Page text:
For everyone, applying to and attending college is a new experience that comes with its own sets of milestones, accomplishments and anxiously-awaited moments. But if you are a first-generation college student, the college experience is new not just for you, but for your entire family, as well. I am a proud first-generation student. I am the youngest of three siblings and the daughter of immigrant parents from El Salvador.
My family has always reminded me that I have many opportunities to be someone in life. For me, college was one of those opportunities, but the process of applying as a first gen student looked a bit different for me than it did for my peers. There were many times when I would try to go to my family for help with my college applications, like submitting the FAFSA, and they couldn’t help because they didn’t know how.
I realized early on that being a first-generation college student was a big deal, and that the experience didn’t come with a rule book. I knew that I would have to be independent and forge my own path. Here’s what I’ve learned being a first-generation student at Gettysburg College.
It was through groups like the Office of Multicultural Engagement (OME), that I received help and support as a first-gen student. At OME, I got to meet other first-gen students and students with similar backgrounds—people who would become some of my best friends I still have today!
The OME, along with many other offices around campus, also create events—some traditions, others new—to help all Gettysburg College students come together. Whether it’s a festival like Diwali, or an educational program like Women in STEM, each office has something for people of similar interests to come together and learn about each other and the topic being presented.
Similarly, Gettysburg College has many student-led organizations that come together to create space for themselves. Some of these clubs include the Latin American Student Association, Black Student Union and Asian Student Alliance, among others. Although each club centers around a specific identity or culture, each club creates a space to have conversations and ask questions. For example, I joined the Gettysburg African Student Association (GASA) as a first-year student, and I saw it as an opportunity to learn about a variety of cultures that come from one place. I met so many wonderful people, and decided to become treasurer in my Sophomore year! Student-led organizations at Gettysburg are a great place to continue learning, build your community, step outside your comfort zone, and have fun doing it. As a first-generation student, joining these clubs and organizations really helped me develop a sense of family and community away from home that I could rely on.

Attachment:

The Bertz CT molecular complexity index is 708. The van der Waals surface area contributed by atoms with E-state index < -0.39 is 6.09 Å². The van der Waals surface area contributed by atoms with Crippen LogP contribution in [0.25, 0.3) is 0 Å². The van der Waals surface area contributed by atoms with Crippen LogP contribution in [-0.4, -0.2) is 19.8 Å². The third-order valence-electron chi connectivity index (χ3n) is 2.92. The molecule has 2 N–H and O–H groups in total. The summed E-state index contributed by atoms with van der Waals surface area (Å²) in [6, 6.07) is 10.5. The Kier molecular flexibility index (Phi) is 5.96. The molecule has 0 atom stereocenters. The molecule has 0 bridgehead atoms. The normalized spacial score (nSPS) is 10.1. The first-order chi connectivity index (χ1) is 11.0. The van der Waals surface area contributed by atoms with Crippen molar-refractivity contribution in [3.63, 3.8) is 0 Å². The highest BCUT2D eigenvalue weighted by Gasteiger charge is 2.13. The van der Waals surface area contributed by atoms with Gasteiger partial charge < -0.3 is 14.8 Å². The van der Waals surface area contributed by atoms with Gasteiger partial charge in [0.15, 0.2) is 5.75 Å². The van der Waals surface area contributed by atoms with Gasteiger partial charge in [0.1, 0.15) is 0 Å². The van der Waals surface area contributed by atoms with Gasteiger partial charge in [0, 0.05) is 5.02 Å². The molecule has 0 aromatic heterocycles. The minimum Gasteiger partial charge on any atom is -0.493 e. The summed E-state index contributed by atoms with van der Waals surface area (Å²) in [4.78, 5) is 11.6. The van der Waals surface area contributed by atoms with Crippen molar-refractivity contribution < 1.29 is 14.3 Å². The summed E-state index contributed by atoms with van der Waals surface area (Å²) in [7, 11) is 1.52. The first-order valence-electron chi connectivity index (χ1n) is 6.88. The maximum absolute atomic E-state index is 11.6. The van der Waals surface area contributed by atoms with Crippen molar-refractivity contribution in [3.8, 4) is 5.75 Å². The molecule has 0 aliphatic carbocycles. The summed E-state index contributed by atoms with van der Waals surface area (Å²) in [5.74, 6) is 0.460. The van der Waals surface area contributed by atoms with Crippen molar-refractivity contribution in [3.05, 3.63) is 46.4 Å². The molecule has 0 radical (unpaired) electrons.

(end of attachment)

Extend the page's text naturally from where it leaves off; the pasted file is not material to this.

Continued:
Define Your Path
As a first-generation student, I was determined to make my mark and make a difference. During my sophomore year at Gettysburg, I became a mentor for other incoming first-gen students at the college who were looking for additional help and resources to navigate their first year of college. This was my way of “paying it forward:” I was guided by mentors who helped me to be successful in my first year, and I knew I wanted to continue that by being a mentor for other first-gen students.
Being a mentor has also helped me accept myself as a person and as the woman I was meant to be. Some of the first people that I came out to were the first-gen friends that I made at the beginning of my first year, and their support gave me some validity in who I was and where I wanted to go. With my newfound confidence I founded “Hera’s Closet,” a donation-based nonprofit aimed at helping transgender and nonbinary people enhance their everyday wardrobe. The idea came from an exchange that I had with an OME staff member who donated some clothes to me, and after a few months my idea to broaden this into a campus-wide initiative was created! To me, that experience proved what I already knew: that the options to create and make change weren’t limited to me just because I was first-generation. I knew and felt that I was and would be supported every step of the way on my college journey both academically and personally.
Throughout my time here at Gettysburg, I have had a plethora of experiences—ranging from amazing to difficult—that I embraced and overcame with the help of mentors and friends. Although I have been able to accomplish many things at Gettysburg, and have been able to learn and grow academically, it wasn’t without some difficulty. My biggest piece of advice for students, first-generation or not, is to ask for help!
I come from a family where we are taught that we don’t ask for help, but Gettysburg has taught me that asking for help is never a bad thing—it’s actually a smart decision! Your professors and advisors want to help you, if you’ll let them. Make use of your professors’ office hours, or utilize the academic support on campus such as the writing center or peer tutoring. Gettysburg also offers free counseling services to all of its students, and this has also been a big help in both my personal and academic life.
Being a first-generation student isn’t easy, and that is the honest truth. If you take one thing from this article, let it be this: you are a first in something, so don’t be afraid to figure out what that is! My experience is just that: my experience—and you will have your own. I hope you will take this article and use it as a reference to create your own rulebook!
Learn more about available resources for first generation students at Gettysburg College.
By Hera Molina ‘22
Photos by Miranda Harple and Shawna Sherrell